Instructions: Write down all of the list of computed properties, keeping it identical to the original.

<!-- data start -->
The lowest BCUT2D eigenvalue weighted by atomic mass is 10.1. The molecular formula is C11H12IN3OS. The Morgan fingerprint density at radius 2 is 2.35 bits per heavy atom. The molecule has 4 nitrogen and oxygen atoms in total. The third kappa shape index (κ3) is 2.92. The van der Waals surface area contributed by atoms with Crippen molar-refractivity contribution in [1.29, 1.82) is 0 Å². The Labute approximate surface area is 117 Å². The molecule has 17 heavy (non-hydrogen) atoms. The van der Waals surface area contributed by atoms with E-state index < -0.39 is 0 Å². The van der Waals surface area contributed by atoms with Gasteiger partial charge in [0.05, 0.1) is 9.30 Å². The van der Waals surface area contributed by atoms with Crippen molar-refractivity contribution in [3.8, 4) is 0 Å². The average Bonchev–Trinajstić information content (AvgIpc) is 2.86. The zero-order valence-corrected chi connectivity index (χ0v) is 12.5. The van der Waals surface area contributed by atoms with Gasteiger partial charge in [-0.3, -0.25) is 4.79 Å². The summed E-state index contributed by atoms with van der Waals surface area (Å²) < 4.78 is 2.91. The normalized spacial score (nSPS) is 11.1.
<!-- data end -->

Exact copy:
The lowest BCUT2D eigenvalue weighted by atomic mass is 10.1. The molecular formula is C11H12IN3OS. The Morgan fingerprint density at radius 2 is 2.35 bits per heavy atom. The molecule has 4 nitrogen and oxygen atoms in total. The third kappa shape index (κ3) is 2.92. The van der Waals surface area contributed by atoms with Crippen molar-refractivity contribution in [1.29, 1.82) is 0 Å². The Labute approximate surface area is 117 Å². The molecule has 17 heavy (non-hydrogen) atoms. The van der Waals surface area contributed by atoms with E-state index < -0.39 is 0 Å². The van der Waals surface area contributed by atoms with Gasteiger partial charge in [0.05, 0.1) is 9.30 Å². The van der Waals surface area contributed by atoms with Crippen molar-refractivity contribution in [3.8, 4) is 0 Å². The average Bonchev–Trinajstić information content (AvgIpc) is 2.86. The zero-order valence-corrected chi connectivity index (χ0v) is 12.5. The van der Waals surface area contributed by atoms with Gasteiger partial charge in [-0.3, -0.25) is 4.79 Å². The summed E-state index contributed by atoms with van der Waals surface area (Å²) < 4.78 is 2.91. The normalized spacial score (nSPS) is 11.1.